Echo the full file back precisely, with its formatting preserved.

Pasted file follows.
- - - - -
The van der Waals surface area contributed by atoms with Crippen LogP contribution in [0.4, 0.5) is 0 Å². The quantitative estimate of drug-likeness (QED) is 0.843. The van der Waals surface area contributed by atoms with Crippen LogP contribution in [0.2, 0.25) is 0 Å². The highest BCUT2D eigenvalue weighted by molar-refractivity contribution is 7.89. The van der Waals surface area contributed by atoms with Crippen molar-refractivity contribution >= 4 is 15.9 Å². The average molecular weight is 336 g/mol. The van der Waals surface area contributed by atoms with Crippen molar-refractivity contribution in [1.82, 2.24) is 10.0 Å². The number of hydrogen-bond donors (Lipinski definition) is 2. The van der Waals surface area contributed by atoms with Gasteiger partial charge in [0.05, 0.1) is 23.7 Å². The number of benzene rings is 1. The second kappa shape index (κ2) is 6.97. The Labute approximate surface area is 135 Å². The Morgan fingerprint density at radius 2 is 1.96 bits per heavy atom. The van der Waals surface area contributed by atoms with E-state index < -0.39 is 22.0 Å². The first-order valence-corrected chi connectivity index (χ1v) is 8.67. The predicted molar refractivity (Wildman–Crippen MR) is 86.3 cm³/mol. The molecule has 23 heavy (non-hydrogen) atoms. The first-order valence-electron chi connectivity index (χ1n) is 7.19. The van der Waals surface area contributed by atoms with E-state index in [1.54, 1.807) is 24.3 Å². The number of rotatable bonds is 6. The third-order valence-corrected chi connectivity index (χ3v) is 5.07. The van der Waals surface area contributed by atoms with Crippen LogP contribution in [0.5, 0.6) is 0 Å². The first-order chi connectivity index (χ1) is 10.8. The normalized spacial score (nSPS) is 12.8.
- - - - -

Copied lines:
The van der Waals surface area contributed by atoms with Crippen LogP contribution in [0.4, 0.5) is 0 Å². The quantitative estimate of drug-likeness (QED) is 0.843. The van der Waals surface area contributed by atoms with Crippen LogP contribution in [0.2, 0.25) is 0 Å². The highest BCUT2D eigenvalue weighted by molar-refractivity contribution is 7.89. The van der Waals surface area contributed by atoms with Crippen molar-refractivity contribution >= 4 is 15.9 Å². The average molecular weight is 336 g/mol. The van der Waals surface area contributed by atoms with Crippen molar-refractivity contribution in [1.82, 2.24) is 10.0 Å². The number of hydrogen-bond donors (Lipinski definition) is 2. The van der Waals surface area contributed by atoms with Gasteiger partial charge in [0.05, 0.1) is 23.7 Å². The number of benzene rings is 1. The second kappa shape index (κ2) is 6.97. The Labute approximate surface area is 135 Å². The Morgan fingerprint density at radius 2 is 1.96 bits per heavy atom. The van der Waals surface area contributed by atoms with E-state index < -0.39 is 22.0 Å². The first-order valence-corrected chi connectivity index (χ1v) is 8.67. The predicted molar refractivity (Wildman–Crippen MR) is 86.3 cm³/mol. The molecule has 23 heavy (non-hydrogen) atoms. The first-order valence-electron chi connectivity index (χ1n) is 7.19. The van der Waals surface area contributed by atoms with E-state index in [1.54, 1.807) is 24.3 Å². The number of rotatable bonds is 6. The third-order valence-corrected chi connectivity index (χ3v) is 5.07. The van der Waals surface area contributed by atoms with Crippen LogP contribution in [0.5, 0.6) is 0 Å². The first-order chi connectivity index (χ1) is 10.8. The normalized spacial score (nSPS) is 12.8.